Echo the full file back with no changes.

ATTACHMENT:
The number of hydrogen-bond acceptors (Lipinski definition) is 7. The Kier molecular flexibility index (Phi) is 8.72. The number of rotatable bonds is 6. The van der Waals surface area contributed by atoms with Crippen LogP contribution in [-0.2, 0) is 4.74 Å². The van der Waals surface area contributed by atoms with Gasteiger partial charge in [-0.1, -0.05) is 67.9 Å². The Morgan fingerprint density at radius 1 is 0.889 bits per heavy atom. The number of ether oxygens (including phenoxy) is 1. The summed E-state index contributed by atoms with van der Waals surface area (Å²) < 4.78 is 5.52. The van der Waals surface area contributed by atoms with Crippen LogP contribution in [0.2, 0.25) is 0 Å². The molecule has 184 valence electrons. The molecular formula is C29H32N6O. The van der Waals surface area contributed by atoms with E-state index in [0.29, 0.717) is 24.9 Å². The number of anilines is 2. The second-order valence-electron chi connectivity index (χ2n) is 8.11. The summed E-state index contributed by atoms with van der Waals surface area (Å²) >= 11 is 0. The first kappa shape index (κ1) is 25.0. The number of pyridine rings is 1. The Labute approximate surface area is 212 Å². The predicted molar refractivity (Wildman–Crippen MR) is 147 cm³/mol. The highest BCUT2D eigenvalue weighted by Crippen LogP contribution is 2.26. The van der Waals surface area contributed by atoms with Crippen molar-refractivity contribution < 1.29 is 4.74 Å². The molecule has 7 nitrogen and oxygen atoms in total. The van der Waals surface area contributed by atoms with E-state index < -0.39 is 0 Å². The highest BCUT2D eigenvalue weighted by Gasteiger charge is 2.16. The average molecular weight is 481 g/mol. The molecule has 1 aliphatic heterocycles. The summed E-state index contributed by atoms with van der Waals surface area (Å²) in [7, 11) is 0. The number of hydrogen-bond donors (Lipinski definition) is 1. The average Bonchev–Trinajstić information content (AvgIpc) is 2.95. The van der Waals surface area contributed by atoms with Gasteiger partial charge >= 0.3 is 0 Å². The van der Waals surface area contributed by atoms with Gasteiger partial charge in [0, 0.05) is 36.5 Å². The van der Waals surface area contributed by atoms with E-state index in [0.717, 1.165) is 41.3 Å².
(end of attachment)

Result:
The number of hydrogen-bond acceptors (Lipinski definition) is 7. The Kier molecular flexibility index (Phi) is 8.72. The number of rotatable bonds is 6. The van der Waals surface area contributed by atoms with Crippen LogP contribution in [-0.2, 0) is 4.74 Å². The van der Waals surface area contributed by atoms with Gasteiger partial charge in [-0.1, -0.05) is 67.9 Å². The Morgan fingerprint density at radius 1 is 0.889 bits per heavy atom. The number of ether oxygens (including phenoxy) is 1. The summed E-state index contributed by atoms with van der Waals surface area (Å²) < 4.78 is 5.52. The van der Waals surface area contributed by atoms with Crippen LogP contribution in [0.2, 0.25) is 0 Å². The molecule has 184 valence electrons. The molecular formula is C29H32N6O. The van der Waals surface area contributed by atoms with E-state index in [0.29, 0.717) is 24.9 Å². The number of anilines is 2. The second-order valence-electron chi connectivity index (χ2n) is 8.11. The summed E-state index contributed by atoms with van der Waals surface area (Å²) >= 11 is 0. The first kappa shape index (κ1) is 25.0. The number of pyridine rings is 1. The Labute approximate surface area is 212 Å². The predicted molar refractivity (Wildman–Crippen MR) is 147 cm³/mol. The highest BCUT2D eigenvalue weighted by Crippen LogP contribution is 2.26. The van der Waals surface area contributed by atoms with Crippen molar-refractivity contribution < 1.29 is 4.74 Å². The molecule has 7 nitrogen and oxygen atoms in total. The van der Waals surface area contributed by atoms with E-state index < -0.39 is 0 Å². The highest BCUT2D eigenvalue weighted by Gasteiger charge is 2.16. The average molecular weight is 481 g/mol. The molecule has 1 aliphatic heterocycles. The summed E-state index contributed by atoms with van der Waals surface area (Å²) in [7, 11) is 0. The number of hydrogen-bond donors (Lipinski definition) is 1. The average Bonchev–Trinajstić information content (AvgIpc) is 2.95. The van der Waals surface area contributed by atoms with Gasteiger partial charge >= 0.3 is 0 Å². The van der Waals surface area contributed by atoms with Gasteiger partial charge in [0, 0.05) is 36.5 Å². The van der Waals surface area contributed by atoms with E-state index in [0.717, 1.165) is 41.3 Å².